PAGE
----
- Feedback – I truly don’t believe there is anyone who has become a master at anything without some sort of mentor or coach. Ericsson says that feedback is essential for deliberate practice, and it is virtually impossible to do it without someone to give you constructive and sometimes even painful feedback to show where to improve. Even for professional athletes whose achievements have far exceeded their coaches, almost all of them still need a coach to engage them with this feedback. I imagine that we can give ourselves feedback, but to really make improvements and avoid our own blind spots, we would need a coach.
- Focus – it is important that there is concentration when practicing. Very few experts, no matter if they athletes, musicians, or writers, are able to concentrate and do deliberate practice for more than 4-5 hours at a time. When deliberately practicing, we need to make sure we never enter a mindless state.
Why is Deliberate Practice Important?
Without utilizing deliberate practice, at some point our skills will plateau. Have you ever found yourself agitated that you were “practicing” something and just not getting better? I have been in this exact scenario countless times, but I realize now that I was falling into the space where I was doing easy practice that was somewhat enjoyable. Early on, when you have no experience you may see some quick gains, but your progress will likely plateau quick. That’s why deliberate practice is so important – it is the only path to greatness.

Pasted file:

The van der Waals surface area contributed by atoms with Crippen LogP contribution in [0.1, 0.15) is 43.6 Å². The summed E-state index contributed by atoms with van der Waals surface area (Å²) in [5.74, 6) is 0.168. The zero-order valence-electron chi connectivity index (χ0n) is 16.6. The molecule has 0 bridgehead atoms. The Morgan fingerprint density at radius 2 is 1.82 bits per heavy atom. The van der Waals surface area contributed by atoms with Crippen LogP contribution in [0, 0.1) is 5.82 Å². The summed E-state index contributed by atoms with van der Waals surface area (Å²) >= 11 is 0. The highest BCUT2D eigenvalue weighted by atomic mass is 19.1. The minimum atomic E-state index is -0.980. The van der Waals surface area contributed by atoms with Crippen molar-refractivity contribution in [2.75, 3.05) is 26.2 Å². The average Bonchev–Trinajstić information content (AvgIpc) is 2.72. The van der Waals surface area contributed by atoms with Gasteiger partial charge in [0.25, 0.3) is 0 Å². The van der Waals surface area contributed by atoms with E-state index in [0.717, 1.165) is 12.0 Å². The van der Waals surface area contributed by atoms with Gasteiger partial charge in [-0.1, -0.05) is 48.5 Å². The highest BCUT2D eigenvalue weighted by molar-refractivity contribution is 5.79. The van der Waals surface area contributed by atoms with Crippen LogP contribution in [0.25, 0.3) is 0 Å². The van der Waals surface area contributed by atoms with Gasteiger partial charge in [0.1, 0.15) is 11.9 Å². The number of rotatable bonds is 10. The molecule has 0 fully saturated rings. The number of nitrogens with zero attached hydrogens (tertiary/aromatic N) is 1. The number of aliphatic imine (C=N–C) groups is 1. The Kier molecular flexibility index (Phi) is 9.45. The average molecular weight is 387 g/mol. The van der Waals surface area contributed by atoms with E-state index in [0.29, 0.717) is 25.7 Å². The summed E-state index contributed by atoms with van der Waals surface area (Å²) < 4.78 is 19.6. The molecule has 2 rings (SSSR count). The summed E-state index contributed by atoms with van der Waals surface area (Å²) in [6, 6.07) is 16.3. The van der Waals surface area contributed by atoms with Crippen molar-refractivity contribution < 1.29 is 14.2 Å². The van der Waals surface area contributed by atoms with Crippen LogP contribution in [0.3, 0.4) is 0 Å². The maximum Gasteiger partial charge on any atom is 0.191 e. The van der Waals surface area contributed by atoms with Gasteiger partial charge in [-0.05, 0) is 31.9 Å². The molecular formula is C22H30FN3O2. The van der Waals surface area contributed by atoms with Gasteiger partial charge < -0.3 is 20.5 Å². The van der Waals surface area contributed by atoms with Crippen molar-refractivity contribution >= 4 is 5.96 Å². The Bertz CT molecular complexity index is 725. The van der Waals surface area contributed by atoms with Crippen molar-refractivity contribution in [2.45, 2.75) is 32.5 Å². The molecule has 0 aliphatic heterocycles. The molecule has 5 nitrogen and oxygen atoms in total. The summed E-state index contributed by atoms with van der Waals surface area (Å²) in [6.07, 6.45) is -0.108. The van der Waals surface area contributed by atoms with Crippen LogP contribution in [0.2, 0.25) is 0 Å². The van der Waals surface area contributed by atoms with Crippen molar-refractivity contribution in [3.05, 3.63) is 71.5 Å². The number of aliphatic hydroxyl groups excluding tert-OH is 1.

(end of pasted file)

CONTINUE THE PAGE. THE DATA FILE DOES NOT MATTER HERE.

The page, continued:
Deliberate Practice Success Story
If you ever have been to a stand-up comedy show, you have likely witnessed a comic make a crowded room crack-up with seemingly effortless flow and unique talent. If you are anything like me, you are in awe of the skill and innate ability to make people laugh that stand-up comedians possess. Even though, this art form seems so natural to some, it turns out it is anything but. They, more than most people, know go through the pain-staking practice and workshop sessions.
Jerry Seinfeld, probably the most successful comedian of all time (at least financially), and co-founder of the show Seinfeld, is famous for saying that comedians need to spend at least 3-4 hours of writing each day. This is deliberate practice of sitting in one spot with maximum focus, thinking about things that seem comedic about life. This sounds quite dull compared to the thrill of performing onstage.
Not only does this process already take a lot of effort, but then every successful comedian has to take their material to a room to work through their jokes. Some of the jokes land, and some of them don’t. This is where they get feedback on what will make a successful bit. As they work with some parts of a routine, they fine tune different jokes, until after a while they have a rock-solid set of jokes to keep an audience giggling for an evening.